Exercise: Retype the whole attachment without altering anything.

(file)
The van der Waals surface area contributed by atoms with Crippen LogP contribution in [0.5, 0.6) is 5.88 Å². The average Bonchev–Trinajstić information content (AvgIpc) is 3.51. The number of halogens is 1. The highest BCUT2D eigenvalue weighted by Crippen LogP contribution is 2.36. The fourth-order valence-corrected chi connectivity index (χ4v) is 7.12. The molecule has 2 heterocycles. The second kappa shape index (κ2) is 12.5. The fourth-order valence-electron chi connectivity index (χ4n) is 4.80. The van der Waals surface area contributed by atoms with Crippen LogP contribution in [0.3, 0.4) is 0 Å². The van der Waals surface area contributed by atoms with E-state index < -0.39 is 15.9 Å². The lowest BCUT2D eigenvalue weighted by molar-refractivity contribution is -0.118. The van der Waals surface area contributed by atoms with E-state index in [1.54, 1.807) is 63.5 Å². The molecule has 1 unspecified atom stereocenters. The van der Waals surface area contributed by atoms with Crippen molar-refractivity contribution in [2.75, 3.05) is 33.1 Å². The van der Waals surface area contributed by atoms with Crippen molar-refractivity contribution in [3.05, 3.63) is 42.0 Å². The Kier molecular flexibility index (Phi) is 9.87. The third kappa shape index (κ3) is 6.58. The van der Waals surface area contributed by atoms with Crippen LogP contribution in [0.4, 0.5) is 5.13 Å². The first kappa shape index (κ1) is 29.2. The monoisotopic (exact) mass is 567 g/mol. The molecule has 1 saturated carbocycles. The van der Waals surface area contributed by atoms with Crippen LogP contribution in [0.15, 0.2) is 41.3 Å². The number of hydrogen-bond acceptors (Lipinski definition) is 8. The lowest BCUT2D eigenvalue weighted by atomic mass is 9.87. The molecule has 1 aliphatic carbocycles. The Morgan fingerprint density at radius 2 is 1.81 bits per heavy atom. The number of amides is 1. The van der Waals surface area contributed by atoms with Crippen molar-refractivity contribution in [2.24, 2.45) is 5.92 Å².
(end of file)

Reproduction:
The van der Waals surface area contributed by atoms with Crippen LogP contribution in [0.5, 0.6) is 5.88 Å². The average Bonchev–Trinajstić information content (AvgIpc) is 3.51. The number of halogens is 1. The highest BCUT2D eigenvalue weighted by Crippen LogP contribution is 2.36. The fourth-order valence-corrected chi connectivity index (χ4v) is 7.12. The molecule has 2 heterocycles. The second kappa shape index (κ2) is 12.5. The fourth-order valence-electron chi connectivity index (χ4n) is 4.80. The van der Waals surface area contributed by atoms with Crippen LogP contribution in [0.3, 0.4) is 0 Å². The van der Waals surface area contributed by atoms with E-state index < -0.39 is 15.9 Å². The lowest BCUT2D eigenvalue weighted by molar-refractivity contribution is -0.118. The van der Waals surface area contributed by atoms with E-state index in [1.54, 1.807) is 63.5 Å². The molecule has 1 unspecified atom stereocenters. The van der Waals surface area contributed by atoms with Crippen molar-refractivity contribution in [2.75, 3.05) is 33.1 Å². The van der Waals surface area contributed by atoms with Crippen molar-refractivity contribution in [3.05, 3.63) is 42.0 Å². The Kier molecular flexibility index (Phi) is 9.87. The third kappa shape index (κ3) is 6.58. The van der Waals surface area contributed by atoms with Crippen LogP contribution in [0.4, 0.5) is 5.13 Å². The first kappa shape index (κ1) is 29.2. The monoisotopic (exact) mass is 567 g/mol. The molecule has 1 saturated carbocycles. The van der Waals surface area contributed by atoms with Crippen LogP contribution in [0.15, 0.2) is 41.3 Å². The number of hydrogen-bond acceptors (Lipinski definition) is 8. The lowest BCUT2D eigenvalue weighted by atomic mass is 9.87. The molecule has 1 aliphatic carbocycles. The Morgan fingerprint density at radius 2 is 1.81 bits per heavy atom. The number of amides is 1. The van der Waals surface area contributed by atoms with Crippen molar-refractivity contribution in [2.24, 2.45) is 5.92 Å².